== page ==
Category Archives: Japanese

Flames and Saki – October 2016

Osaka Japanese Steakhouse
6730 E Superstition Springs Blvd
Mesa, AZ 85206

Organized by: Bill and Sarah

This month we tried a local hibachi restaurant. You can either sit on the regular restaurant side or wait for a table at the hibachi grills. The wait can be long but they take reservations so that helps. We arrived a little early to take advantage of the happy hour that ended at 5pm but service was terrible in the bar and we barely got any drinks so we asked them to seat us early. Normally they are supposed to wait for the full party and we were still two shy, but they got us to a table. Thankfully they also honored happy hour prices at the hibachi tables. That was a nice gesture to help offset some of the bad service.

The food was really good and was pretty standard hibachi options that you find at any type of these restaurants. Our chef, Daniel, was funny and half of our group even got into the Saki shots, including Janice! There was a moment that I was worried that Jay was going to take all the Saki. 🙂

The downside of going to a place like this, is that it seems like everyone in town comes here for their birthday. I think we counted at least 8 times the birthday song played before we lost our minds. Ha!

Service was pretty quick except for the beginning of the evening at the bar and Janice and Pat’s initial missing wine order. I think they tried to make it up to us by giving us happy hour pricing on all our appetizers and drinks. That was a nice gesture and much appreciated. Besides the over-played birthday song, it was a fun night with food, good times, and friends.



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Posted by on 10/22/2016 in Japanese


Japanese dreams among the culinary giants of Austin

4200 N Lamar Blvd.
Austin, TX 78756

Who would ever guess that in the middle of Texas, I would finally try Japanese food? Well that is what happens when visit the land of culinary exploration in Austin and get a chance to visit Uchiko. You can get even the most skeptical person to eat food unlike any other. I will admit that I am a traditionalist. I want my food cooked, not burnt and beyond recognition, just closer to brown than a fleshy tone. Sadly, this prejudice against sushi restaurants has kept me from leaping up to try new places. While traveling in Austin with friends (and some members of DDs) I found myself at an intersection of a carload of sushi lovers and an opportunity to try the cuisine of a James Beard award-winning chef, Tyson Cole.  I went along knowing that they would probably have a magical time and I would hopefully find something to eat for dinner. What I didn’t expect is that I would experience some dishes that were less slimy fish and more of a magical explosion of taste.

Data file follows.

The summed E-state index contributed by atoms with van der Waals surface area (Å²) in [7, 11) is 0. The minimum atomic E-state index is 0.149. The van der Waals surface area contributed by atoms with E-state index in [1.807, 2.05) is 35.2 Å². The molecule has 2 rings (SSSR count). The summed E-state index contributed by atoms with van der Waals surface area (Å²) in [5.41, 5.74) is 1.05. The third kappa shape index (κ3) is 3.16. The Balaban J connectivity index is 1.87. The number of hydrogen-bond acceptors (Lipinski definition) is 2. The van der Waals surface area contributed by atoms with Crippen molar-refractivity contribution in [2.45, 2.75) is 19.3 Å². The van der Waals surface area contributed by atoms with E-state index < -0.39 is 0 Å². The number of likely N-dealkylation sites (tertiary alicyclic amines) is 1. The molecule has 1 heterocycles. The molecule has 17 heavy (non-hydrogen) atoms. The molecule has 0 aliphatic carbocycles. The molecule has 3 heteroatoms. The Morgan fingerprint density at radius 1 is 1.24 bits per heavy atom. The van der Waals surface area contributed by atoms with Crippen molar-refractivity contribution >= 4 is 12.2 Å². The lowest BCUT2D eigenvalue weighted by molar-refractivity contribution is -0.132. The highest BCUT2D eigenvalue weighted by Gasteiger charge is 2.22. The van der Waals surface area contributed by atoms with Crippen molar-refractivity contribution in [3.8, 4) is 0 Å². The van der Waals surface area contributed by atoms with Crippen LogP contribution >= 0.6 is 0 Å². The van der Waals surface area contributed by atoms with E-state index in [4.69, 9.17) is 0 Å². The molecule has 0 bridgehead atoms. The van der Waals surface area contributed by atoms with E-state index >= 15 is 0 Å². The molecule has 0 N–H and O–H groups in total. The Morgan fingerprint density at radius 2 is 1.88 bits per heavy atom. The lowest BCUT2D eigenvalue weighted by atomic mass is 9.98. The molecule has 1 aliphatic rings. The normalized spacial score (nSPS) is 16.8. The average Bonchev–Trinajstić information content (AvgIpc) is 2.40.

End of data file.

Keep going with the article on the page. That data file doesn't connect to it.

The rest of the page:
The restaurant is described as Japanese farmhouse dining and sushi restaurant and has an atmosphere of classy casual. The staff has the highest standards of service without acting like they are trying or putting on airs. Hungry visitors can eat in the dining room or enjoy the Sake Social Hour from 5-6:30 but it is popular and the wait list starts to fill up fast so arrive early!

In total DDs style, we tried a plethora of dishes so we could all share in the experience. Most memorable of all was the roasted brussel sprouts that have received loads of rave reviews and for good reason. Made with lemon and chili, these little crispy gems are quite unlike the boiled tragedies of my youth. They were so good that we continued to order them again and again. I mean really…what brussel sprout farmer hit the motherlode when they started supplying Uchiko?!

I never expected that I would try Gyutan Nigri (grilled beef tongue) but I did and was quite surprised that it wasn’t so bad. There was also pork ribs with a sweet chili sauce and pork belly with apple, cilantro, kimchi (heck yes!) and negi, which Google tells me is a Welsh onion. I say to that, the same thing I said most of the night “whatever that was, it was good!”

We washed all the tasty treats down with little glasses of Takara Nigori, which is unfiltered sake and served on little wooden trays, or some nice cold beers.

I did draw the line at raw fish just because of the texture but I was willing try to try most everything else. (some dishes took some more prodding or determination from our host but I eventually gave in) J The one thing I did learn was to not judge a restaurant by its cuisine because you might miss out on a great adventure.  Recently I heard the best way to describe this experience… “One day your life will flash before your eyes. Make it one worth watching.”



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Posted by on 12/28/2013 in Japanese


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